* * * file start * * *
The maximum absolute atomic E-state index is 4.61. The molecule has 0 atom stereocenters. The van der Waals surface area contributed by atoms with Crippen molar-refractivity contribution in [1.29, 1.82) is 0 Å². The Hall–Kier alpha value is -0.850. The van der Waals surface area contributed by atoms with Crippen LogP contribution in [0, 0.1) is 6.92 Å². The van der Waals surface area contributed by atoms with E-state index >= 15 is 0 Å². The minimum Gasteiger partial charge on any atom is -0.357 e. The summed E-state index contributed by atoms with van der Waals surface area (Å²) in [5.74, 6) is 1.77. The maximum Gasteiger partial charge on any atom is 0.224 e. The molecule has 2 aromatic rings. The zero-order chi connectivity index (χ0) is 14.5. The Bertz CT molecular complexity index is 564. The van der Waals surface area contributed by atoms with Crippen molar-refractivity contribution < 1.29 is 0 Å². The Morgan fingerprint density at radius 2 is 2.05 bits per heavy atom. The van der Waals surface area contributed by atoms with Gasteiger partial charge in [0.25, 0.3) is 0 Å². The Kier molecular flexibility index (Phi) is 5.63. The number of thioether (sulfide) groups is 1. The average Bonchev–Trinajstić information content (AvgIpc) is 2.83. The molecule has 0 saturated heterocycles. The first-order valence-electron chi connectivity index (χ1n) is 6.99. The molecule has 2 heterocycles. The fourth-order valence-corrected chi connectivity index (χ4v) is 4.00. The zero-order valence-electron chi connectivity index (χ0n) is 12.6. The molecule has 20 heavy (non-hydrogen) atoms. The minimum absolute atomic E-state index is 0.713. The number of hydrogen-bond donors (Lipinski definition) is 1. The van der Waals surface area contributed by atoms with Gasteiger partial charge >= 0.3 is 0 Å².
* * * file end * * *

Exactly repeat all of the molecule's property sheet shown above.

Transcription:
The maximum absolute atomic E-state index is 4.61. The molecule has 0 atom stereocenters. The van der Waals surface area contributed by atoms with Crippen molar-refractivity contribution in [1.29, 1.82) is 0 Å². The Hall–Kier alpha value is -0.850. The van der Waals surface area contributed by atoms with Crippen LogP contribution in [0, 0.1) is 6.92 Å². The van der Waals surface area contributed by atoms with E-state index >= 15 is 0 Å². The minimum Gasteiger partial charge on any atom is -0.357 e. The summed E-state index contributed by atoms with van der Waals surface area (Å²) in [5.74, 6) is 1.77. The maximum Gasteiger partial charge on any atom is 0.224 e. The molecule has 2 aromatic rings. The zero-order chi connectivity index (χ0) is 14.5. The Bertz CT molecular complexity index is 564. The van der Waals surface area contributed by atoms with Crippen molar-refractivity contribution < 1.29 is 0 Å². The Morgan fingerprint density at radius 2 is 2.05 bits per heavy atom. The van der Waals surface area contributed by atoms with Gasteiger partial charge in [0.25, 0.3) is 0 Å². The Kier molecular flexibility index (Phi) is 5.63. The number of thioether (sulfide) groups is 1. The average Bonchev–Trinajstić information content (AvgIpc) is 2.83. The molecule has 0 saturated heterocycles. The first-order valence-electron chi connectivity index (χ1n) is 6.99. The molecule has 2 heterocycles. The fourth-order valence-corrected chi connectivity index (χ4v) is 4.00. The zero-order valence-electron chi connectivity index (χ0n) is 12.6. The molecule has 20 heavy (non-hydrogen) atoms. The minimum absolute atomic E-state index is 0.713. The number of hydrogen-bond donors (Lipinski definition) is 1. The van der Waals surface area contributed by atoms with Gasteiger partial charge >= 0.3 is 0 Å².